Friday, May 29, 2009

This is what I do.

I design websites every day. I don't know whether or not I'm any good at it. I mean, it's pretty simple. I could be better at a lot of things, like Actionscript and PHP and all that fancy shit. I know my way around Flash enough to make things look alright when I need to, although I usually do things the hard way to avoid learning how to code it all out appropriately. I have Learning Actionscript 3.0: A Beginner's Guide sitting in a box at my new house, ready to be unpacked tomorrow with all my other junk. But I know that once I place it on my bookshelf, I probably won't be able to sit down with it. I've opened it so many times but I end up going in circles, reading the same section over and over and not knowing how to apply the things I'm reading because I'm not completely understanding it.

It's entirely possible that I do not have a left side to my brain.

Interactive design is so strange to me. It requires both the left and the right side. As I get older, I find it's harder and harder for me to keep up with it. When I was a kid, I learned HTML on my own time. I copy and pasted code from websites and pieced things together the old school way with a text editor. I remember staring at lines and lines of code, learning how to make little Javascript menus and effects, rollovers and image maps. What happened to that kind of dedication? How is it that at 13 I had more patience to learn and understand a new language than I do now that I'm nearly finishing my last year at art school?

I was never any good at math. I realize now that trying to learn Actionscript is like solving a massive math problem. Hell, I tried multiplying numbers in my head yesterday and checked my math on a calculator only to find out I had screwed it up. I count on my fingers for fucksake.

Anyway, I guess my point is, I'm redesigning my portfolio website and I promised myself I wouldn't build it in Flash unless I learn enough AS3 to make it really fantastic. So I designed a placeholder to motivate myself and 3 weeks later, I still haven't made any progress.

There's gotta be a part of my brain that can handle this. Concept and research and development and design and creativity have slowly pushed all the technical logic I'm capable of into the deepest hard-to-reach places of my skull. It's time I dig it back out.

Inkd - The Beginning of the End?

If the design world had a hell, I imagine that this thing would be at its center, festering and cackling maniacally. Inkd provides prepackaged designs in a variety of categories, from Arts and Entertainment to Medical and Marketing businesses. Simply browse through the designs provided for you and choose the style you prefer to apply to your own company identity.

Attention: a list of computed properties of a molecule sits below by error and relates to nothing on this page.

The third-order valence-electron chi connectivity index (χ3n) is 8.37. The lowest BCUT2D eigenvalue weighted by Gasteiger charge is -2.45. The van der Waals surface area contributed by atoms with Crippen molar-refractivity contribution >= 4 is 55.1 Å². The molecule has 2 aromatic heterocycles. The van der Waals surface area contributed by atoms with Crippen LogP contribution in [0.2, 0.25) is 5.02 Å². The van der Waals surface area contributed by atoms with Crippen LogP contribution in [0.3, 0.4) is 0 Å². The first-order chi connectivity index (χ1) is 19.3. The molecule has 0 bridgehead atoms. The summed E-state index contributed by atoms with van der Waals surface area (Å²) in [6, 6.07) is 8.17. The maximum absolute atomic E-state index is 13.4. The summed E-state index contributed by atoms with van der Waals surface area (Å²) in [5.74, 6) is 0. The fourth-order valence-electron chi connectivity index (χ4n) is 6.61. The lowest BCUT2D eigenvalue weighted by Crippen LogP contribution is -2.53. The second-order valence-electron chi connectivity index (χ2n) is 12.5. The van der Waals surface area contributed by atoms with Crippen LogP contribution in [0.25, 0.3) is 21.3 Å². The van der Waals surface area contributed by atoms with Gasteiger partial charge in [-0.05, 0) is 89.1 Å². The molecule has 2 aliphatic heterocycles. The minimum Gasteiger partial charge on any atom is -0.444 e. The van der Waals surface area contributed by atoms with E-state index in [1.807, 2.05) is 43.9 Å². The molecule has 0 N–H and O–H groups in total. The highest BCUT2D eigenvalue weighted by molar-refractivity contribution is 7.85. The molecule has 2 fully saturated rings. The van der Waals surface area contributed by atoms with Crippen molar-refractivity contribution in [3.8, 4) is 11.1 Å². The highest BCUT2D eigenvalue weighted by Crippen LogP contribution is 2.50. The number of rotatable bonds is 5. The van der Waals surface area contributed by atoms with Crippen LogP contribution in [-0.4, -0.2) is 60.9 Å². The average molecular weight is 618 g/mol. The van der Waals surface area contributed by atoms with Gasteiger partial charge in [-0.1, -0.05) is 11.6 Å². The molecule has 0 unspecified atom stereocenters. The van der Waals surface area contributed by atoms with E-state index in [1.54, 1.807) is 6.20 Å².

For instance, perhaps you're leading an organization involved in setting up an art fair event in your community. Most people might go to a marketing firm or design studio, or perhaps pay a freelance artist for their time involved in creating the advertising, brochures, or event identity that is often required for such an event. Inkd removes this requirement, allowing you to purchase a predetermined design (basically a kind of template) at an astoundingly low price, to do with as you wish. Designers submit their work to Inkd, and if chosen, their artwork is put up for sale on the website. In the event that their design is sold, they receive a measly 20% commission. 

Business cards are sold for $39. Brochures for $99. Postcards for $29. 

In my eyes, this is wrong on a number of different levels. Is this not devaluing the design industry? Professional designers are putting time and energy into designing template work and being paid so little for their efforts. As an art student working my way through school, it's been drilled into my head that there is a certain process to approaching a client and a project. The design process is essential in providing a successful outcome. But in this case, there is no process -- The outcome is generalized to fit a genre instead of a specific person, event, or company. This redefines everything I thought to be true about graphic design.

From what I understand, once a design is purchased it may be altered to cater to a person's needs. I suppose that's simple enough. But where is the direction? The inspiration? The story? There's nothing in that when starting with a prefabricated design that was created with nothing in mind except a general idea and arbitrary font choices, illustrations, and graphics.

Successful design keeps these things in mind. There is research, inspiration, innovation, and reasoning behind choosing what goes into the project each step of the way. Inkd may provide well designed identity systems and brochures, but it is not successful. It goes against everything I've learned and come to love about design. 

If this is one step closer to drive-thru graphic design and marketing, I fear for the future. 

"Hi, I'll have the Logo Special Deluxe. That comes with business cards included, right?"

"It sure does. That'll be $5.95, please pull up to the next window."